An Aeropress, a Vest, and an Eye Phone
It takes eleven steps to brew a cup of aeropress coffee. Antonio Guimaraes knows them by heart, his hands dancing over the six pieces of the apparatus while we talk. He passes me the first cup and starts the process all over again for his own. I’m impressed. He’s nonchalant. Sure, he’s blind, but that’s just a detail about him, like his smile. Although he is new to Workbar, he has settled in quickly, tucking into his quest for accessibility and mobility that could ultimately improve the lives of the sighted as well. The path behind and before him is a unique one, and the subject of this week’s Unconventional Wisdom.
We are sitting in the corner of the Workbar Cambridge Café chatting about word play. When he tells me that his friends roll their eyes at his puns and Spoonerisms, I realize we might have a lot in common. He negotiates the world with a cane, an iPhone, a portable Braille note-taker, and his wits. The first three of these tools he uses sparingly. Improving communication and mobility for the visually impaired has woven technology into his life and his livelihood, yet he seems more Zen with every moment spent not reaching for his phone.
“I can sense different levels of light intensity,” he tells me, looking up from our low chairs towards the sunny windows on Prospect Avenue. “It almost feels like we’re on a patio; there’s a beachy mood in this corner.” Nailed it. He starts telling me about some of his hacks and tricks- systems learned and self-taught- that enable him to do anything from understand colors to do mathematical parlor tricks. Color, he explains, is a construct that can be imagined on a Cartesian plane. Braille, he explains, is like a marriage of math and music.
I’m almost through my coffee before he even touches his phone, but once he does I’m obsessed with it. Watching him drum his fingers on the screen, listen to his texts at warp speed, and scroll through personal and business emails, I realize how integral this phone is to him. At first I feel voyeuristic listening in on his texts. I can’t look away. He gets an idea and scrolls through his photos. I’m confused how he does this. He hands me his phone and I see a photo of him and a friend in a Tesla.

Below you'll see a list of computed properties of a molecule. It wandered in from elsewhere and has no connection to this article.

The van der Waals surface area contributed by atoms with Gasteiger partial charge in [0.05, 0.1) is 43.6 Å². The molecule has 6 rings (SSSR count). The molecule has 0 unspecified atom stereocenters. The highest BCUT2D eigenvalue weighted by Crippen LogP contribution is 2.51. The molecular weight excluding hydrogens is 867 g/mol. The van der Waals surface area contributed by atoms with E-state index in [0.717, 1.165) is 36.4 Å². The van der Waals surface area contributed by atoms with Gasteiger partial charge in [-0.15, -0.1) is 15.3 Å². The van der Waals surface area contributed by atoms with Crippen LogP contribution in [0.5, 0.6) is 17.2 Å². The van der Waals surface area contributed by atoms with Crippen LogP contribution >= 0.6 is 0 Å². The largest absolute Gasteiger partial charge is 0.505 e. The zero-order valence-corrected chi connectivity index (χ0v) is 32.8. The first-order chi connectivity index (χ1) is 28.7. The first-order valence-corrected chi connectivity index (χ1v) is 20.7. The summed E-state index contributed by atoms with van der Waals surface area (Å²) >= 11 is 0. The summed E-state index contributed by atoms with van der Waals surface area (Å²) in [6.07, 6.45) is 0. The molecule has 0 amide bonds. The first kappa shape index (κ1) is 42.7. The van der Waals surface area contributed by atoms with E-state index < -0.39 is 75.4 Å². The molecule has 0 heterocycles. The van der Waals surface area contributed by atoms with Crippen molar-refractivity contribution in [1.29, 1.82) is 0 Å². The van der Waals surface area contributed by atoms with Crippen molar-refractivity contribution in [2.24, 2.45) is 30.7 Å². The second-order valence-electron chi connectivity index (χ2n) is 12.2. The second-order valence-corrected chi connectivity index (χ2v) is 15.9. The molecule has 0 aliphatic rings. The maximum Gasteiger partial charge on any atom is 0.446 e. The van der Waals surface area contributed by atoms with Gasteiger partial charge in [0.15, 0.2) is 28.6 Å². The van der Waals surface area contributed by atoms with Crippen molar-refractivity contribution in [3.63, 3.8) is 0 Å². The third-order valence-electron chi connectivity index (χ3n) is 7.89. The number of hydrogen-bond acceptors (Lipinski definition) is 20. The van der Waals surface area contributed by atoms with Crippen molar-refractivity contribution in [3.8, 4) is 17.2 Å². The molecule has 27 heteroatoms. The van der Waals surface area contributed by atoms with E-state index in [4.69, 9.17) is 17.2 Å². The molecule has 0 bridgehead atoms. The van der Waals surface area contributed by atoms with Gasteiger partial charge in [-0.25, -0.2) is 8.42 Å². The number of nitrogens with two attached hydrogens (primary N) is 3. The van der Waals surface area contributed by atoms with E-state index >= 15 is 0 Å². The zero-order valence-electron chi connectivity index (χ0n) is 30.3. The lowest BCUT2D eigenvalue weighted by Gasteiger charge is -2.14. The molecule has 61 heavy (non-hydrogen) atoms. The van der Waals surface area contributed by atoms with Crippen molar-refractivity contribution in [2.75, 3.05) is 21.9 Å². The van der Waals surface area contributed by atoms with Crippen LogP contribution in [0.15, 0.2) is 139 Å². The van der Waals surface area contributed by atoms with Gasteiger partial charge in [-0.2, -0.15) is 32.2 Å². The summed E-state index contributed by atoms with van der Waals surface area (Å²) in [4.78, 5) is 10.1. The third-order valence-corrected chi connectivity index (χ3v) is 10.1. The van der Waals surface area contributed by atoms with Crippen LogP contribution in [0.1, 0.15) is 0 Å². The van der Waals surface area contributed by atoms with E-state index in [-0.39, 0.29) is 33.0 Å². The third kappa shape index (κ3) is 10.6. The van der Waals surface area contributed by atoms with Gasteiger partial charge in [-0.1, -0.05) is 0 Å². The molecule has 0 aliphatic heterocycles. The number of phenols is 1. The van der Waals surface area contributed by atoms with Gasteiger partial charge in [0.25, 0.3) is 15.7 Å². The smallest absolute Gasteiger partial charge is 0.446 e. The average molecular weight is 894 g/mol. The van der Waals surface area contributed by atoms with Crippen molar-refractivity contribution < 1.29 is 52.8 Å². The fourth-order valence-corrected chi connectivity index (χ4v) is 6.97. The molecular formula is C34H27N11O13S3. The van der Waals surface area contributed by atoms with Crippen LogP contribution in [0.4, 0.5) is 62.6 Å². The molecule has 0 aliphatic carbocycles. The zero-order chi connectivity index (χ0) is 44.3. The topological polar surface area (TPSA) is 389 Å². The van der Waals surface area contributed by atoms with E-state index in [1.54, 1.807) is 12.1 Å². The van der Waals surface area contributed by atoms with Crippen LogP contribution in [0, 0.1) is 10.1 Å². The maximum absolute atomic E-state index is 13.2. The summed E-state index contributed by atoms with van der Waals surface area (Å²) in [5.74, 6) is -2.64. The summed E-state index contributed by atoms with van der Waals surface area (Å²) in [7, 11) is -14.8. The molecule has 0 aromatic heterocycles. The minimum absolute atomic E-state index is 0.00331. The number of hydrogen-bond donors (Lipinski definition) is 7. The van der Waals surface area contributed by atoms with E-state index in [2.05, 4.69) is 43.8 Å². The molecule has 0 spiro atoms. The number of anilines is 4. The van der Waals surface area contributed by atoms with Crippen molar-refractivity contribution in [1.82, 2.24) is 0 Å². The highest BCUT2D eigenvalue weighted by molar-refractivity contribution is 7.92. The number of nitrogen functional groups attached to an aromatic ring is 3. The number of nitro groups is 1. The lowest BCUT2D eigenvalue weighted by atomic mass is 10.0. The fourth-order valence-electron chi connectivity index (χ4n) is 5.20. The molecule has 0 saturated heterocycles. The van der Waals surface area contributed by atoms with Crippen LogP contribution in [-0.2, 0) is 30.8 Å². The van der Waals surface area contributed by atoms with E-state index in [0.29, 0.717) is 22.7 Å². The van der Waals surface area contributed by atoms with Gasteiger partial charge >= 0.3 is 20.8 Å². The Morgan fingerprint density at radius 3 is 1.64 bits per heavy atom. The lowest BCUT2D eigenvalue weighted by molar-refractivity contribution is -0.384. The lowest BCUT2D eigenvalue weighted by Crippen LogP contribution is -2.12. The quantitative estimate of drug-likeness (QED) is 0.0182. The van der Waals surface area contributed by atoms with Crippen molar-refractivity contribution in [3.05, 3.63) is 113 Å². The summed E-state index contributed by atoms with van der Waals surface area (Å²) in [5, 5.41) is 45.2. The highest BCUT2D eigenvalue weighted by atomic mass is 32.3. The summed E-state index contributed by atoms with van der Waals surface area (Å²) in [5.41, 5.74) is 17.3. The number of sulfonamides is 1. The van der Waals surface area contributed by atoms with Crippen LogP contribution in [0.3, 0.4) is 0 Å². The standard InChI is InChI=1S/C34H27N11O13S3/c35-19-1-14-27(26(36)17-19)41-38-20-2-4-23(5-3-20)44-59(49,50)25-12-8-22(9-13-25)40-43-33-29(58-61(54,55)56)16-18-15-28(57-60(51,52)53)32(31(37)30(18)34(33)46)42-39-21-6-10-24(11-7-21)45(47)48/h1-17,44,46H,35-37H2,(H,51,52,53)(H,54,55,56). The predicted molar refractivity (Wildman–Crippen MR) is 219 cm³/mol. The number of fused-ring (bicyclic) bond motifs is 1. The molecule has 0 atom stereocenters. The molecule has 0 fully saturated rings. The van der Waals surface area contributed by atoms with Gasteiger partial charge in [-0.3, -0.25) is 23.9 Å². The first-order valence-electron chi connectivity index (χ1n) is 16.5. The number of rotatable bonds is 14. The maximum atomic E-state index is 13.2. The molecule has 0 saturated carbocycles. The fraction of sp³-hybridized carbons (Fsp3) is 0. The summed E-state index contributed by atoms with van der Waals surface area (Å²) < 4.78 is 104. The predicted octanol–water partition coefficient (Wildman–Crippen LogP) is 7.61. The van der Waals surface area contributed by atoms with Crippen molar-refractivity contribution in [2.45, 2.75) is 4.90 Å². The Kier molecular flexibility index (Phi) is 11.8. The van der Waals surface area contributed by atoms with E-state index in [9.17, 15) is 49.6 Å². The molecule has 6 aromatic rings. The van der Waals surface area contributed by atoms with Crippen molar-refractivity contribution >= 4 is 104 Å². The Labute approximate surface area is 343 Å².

“They said I could test drive it in the parking lot.” He grinned. “I told my friend that if she didn’t do it, then I would!”
It’s not surprising that Guimaraes feels good behind the wheel. In 2010 when San Francisco adopted some of his (privately held) ideas for accessibility it confirmed two things in his mind: his ideas were good, and he needed to share them. When his team placed third in the 2013 Angel Hackathon, he knew he was in a position to effect real change. “Tech needs feedback from real blind volunteers.” Guimaraes has been known to be brutally honest when technology for the blind demonstrates a disconnect from actual blind people. “No one else has the balls to say Google Docs sucks for the blind.”
Guimaraes does not say the MBTA sucks. But I can tell it frustrates him, that something so crucial for mobility is so fixable. “They need to provide the infrastructure maps of every station, but described from a blind perspective.” He used to keep his good business ideas close to his metaphorical ‘vest,’ but he has abandoned this caution for the sake of putting his ideas into action- by anyone. “With iBeacon or near-field communication at bus stops, an app for the blind could actually push cities, and improve lives for the sighted, too.”
“Okay, now let’s open the Blind Folder.” Most of the apps in there he dismissed, but two in particular were noteworthy. With Tap Tap See he can take a picture of text and convert it to speech. “I sat in the Trident bookstore just geeking out that I could read all the books. Or enough of one to know not to buy it.” Guimaraes explained how Be My Eyes could be a tremendous help, if it had some improvements. This app supposedly connects a blind user to a sighted volunteer through a FaceTime-like video call, at which point they “lend their eyes” to the situation and presumably tell the person if their socks match or if there is an intruder behind them. I’ll never know because no one picked up when we called. Instead of getting huffy (like me) Guimaraes got energized at the opportunity. Automatically he began rattling off a list of ways around that problem, how to gamify the experience to create more involvement, how to connect volunteers, and how to leverage technology into a solution.
His problem-solving reminded me of his unconventional answer when I asked him about his favorite aspects of Workbar. This social, connected networker surprised me by saying he appreciates being left alone to do his work. “That’s why we’re here, isn’t it? To identify with the work we’re doing?”
To bushwhack through obstacles for the visually impaired, Guimaraes pulls from a deep well of inspiration, but it’s his wry take on the shallow pleasure of Yik Yak that shows off the humor in his quiver. While we scroll through the social media app’s sometimes entertaining (and usually profane) message feeds, I blush at the explicit bodily functions and innuendo on speakerphone as he upvotes and downvotes. He smiles at the levity of his contribution to the collected wisdom, and quips, “So now I’m a part of that movement, too.”
Our unconventional work space celebrates unconventional wisdom. Explore diverse innovators within the Workbar community for the month of May through our blog and social media. Discover #unconventionalwisdom
About the Author: Dave Gentry is a fan of progress and recess. He believes in Olde English, new fortune cookies and he answers to #davertido.
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